The Duchess who shuns the spotlight: How Katharine Kent gave up her royal title and embarked on ‘secret double life’
- Katharine, Duchess of Kent, married Queen’s cousin Prince Edward in 1961
- The mother-of-three retired in 1996 and worked as a music teacher in Hull
- Latest Wimbledon 2023 news, including schedule, travel updates and results
For decades, the Duchess of Kent was an elegant fixture at Wimbledon where, with her husband the Duke, she presented prizes through the years.
Today, the Duchess remains inextricably linked with the tournament in the public mind.
Yet despite her 1961 marriage to the Queen’s Cousin, the Duke of Kent, Katharine Kent, as she prefers to be known, had never craved attention – and in recent years has been more noted for her absence from public life.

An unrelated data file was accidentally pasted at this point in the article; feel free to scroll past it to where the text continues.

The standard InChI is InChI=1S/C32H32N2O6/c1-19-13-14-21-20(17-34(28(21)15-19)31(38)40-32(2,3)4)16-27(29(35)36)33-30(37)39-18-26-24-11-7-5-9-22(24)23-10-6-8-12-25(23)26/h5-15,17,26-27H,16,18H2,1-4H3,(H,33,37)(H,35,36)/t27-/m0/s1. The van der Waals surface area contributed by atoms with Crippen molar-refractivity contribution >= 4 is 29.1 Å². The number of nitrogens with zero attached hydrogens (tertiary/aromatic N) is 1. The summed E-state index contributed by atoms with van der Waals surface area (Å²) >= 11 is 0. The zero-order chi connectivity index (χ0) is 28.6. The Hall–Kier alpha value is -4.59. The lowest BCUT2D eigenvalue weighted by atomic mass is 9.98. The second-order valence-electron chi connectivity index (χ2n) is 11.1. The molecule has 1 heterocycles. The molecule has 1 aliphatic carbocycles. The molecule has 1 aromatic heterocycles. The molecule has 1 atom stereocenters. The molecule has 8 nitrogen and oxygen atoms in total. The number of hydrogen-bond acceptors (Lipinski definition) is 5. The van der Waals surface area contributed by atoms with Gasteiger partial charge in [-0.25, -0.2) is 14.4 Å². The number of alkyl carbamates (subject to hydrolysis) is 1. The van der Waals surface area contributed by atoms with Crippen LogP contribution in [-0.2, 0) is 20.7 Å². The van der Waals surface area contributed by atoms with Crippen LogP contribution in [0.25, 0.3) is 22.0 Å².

A recent visit to St James’s Palace and the Future Talent group youth music charity that she co-founded was a rare outing.
Katharine, now 90, had joined the Royal Family when in 1961, she married the Queen’s cousin Prince Edward, now 87.
For the next 30 years, the Duchess, who was born into the aristocratic Worsley family, worked tirelessly on behalf of the monarchy and travelled the world with the children’s charity UNICEF.
At the same time, though, she was looking for ways to help on a more local level.
Here we look back at the Duchess of Kent’s legacy – including her ‘secret double life’ as a music teacher.
The Duchess of Kent presents the 1978 Wimbledon Ladies Singles trophy to Martina Navratilova. The Duke and Duchess were Wimbledon fixtures for many years
Two years earlier, the Duke (right) and Duchess presented the winner’s plate to Chris Evert
The Kents, pictured on their wedding day, married on June 8 1961 at York Minister. The union brought Katharine into the Royal Family, yet she had never been interested in the limelight